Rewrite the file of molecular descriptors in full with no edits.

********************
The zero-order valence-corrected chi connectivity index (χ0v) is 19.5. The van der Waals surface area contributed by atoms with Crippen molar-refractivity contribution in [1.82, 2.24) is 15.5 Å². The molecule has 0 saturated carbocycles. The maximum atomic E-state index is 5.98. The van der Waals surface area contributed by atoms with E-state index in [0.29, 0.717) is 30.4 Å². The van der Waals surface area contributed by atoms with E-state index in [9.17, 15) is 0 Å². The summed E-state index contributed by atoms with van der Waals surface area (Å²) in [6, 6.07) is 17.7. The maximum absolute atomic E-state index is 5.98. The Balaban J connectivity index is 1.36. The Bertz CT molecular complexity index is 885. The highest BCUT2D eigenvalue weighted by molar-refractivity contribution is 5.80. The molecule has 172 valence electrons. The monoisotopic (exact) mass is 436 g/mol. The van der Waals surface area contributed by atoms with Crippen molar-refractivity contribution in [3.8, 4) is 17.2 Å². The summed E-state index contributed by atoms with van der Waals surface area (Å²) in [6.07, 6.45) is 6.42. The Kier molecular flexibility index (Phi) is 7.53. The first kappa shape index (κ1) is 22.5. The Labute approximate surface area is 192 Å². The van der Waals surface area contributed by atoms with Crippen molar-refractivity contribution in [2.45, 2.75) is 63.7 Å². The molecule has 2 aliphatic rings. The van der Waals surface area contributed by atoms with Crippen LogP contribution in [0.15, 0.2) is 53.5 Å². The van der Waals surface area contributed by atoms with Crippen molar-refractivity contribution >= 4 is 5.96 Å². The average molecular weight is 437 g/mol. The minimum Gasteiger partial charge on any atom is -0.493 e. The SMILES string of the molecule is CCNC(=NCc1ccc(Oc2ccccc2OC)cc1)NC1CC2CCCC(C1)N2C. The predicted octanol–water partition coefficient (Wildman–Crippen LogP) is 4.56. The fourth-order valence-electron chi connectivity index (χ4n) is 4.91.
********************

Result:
The zero-order valence-corrected chi connectivity index (χ0v) is 19.5. The van der Waals surface area contributed by atoms with Crippen molar-refractivity contribution in [1.82, 2.24) is 15.5 Å². The molecule has 0 saturated carbocycles. The maximum atomic E-state index is 5.98. The van der Waals surface area contributed by atoms with E-state index in [0.29, 0.717) is 30.4 Å². The van der Waals surface area contributed by atoms with E-state index in [9.17, 15) is 0 Å². The summed E-state index contributed by atoms with van der Waals surface area (Å²) in [6, 6.07) is 17.7. The maximum absolute atomic E-state index is 5.98. The Balaban J connectivity index is 1.36. The Bertz CT molecular complexity index is 885. The highest BCUT2D eigenvalue weighted by molar-refractivity contribution is 5.80. The molecule has 172 valence electrons. The monoisotopic (exact) mass is 436 g/mol. The van der Waals surface area contributed by atoms with Crippen molar-refractivity contribution in [3.8, 4) is 17.2 Å². The summed E-state index contributed by atoms with van der Waals surface area (Å²) in [6.07, 6.45) is 6.42. The Kier molecular flexibility index (Phi) is 7.53. The first kappa shape index (κ1) is 22.5. The Labute approximate surface area is 192 Å². The van der Waals surface area contributed by atoms with Crippen molar-refractivity contribution in [2.45, 2.75) is 63.7 Å². The molecule has 2 aliphatic rings. The van der Waals surface area contributed by atoms with Crippen LogP contribution in [0.15, 0.2) is 53.5 Å². The van der Waals surface area contributed by atoms with Crippen molar-refractivity contribution >= 4 is 5.96 Å². The average molecular weight is 437 g/mol. The minimum Gasteiger partial charge on any atom is -0.493 e. The SMILES string of the molecule is CCNC(=NCc1ccc(Oc2ccccc2OC)cc1)NC1CC2CCCC(C1)N2C. The predicted octanol–water partition coefficient (Wildman–Crippen LogP) is 4.56. The fourth-order valence-electron chi connectivity index (χ4n) is 4.91.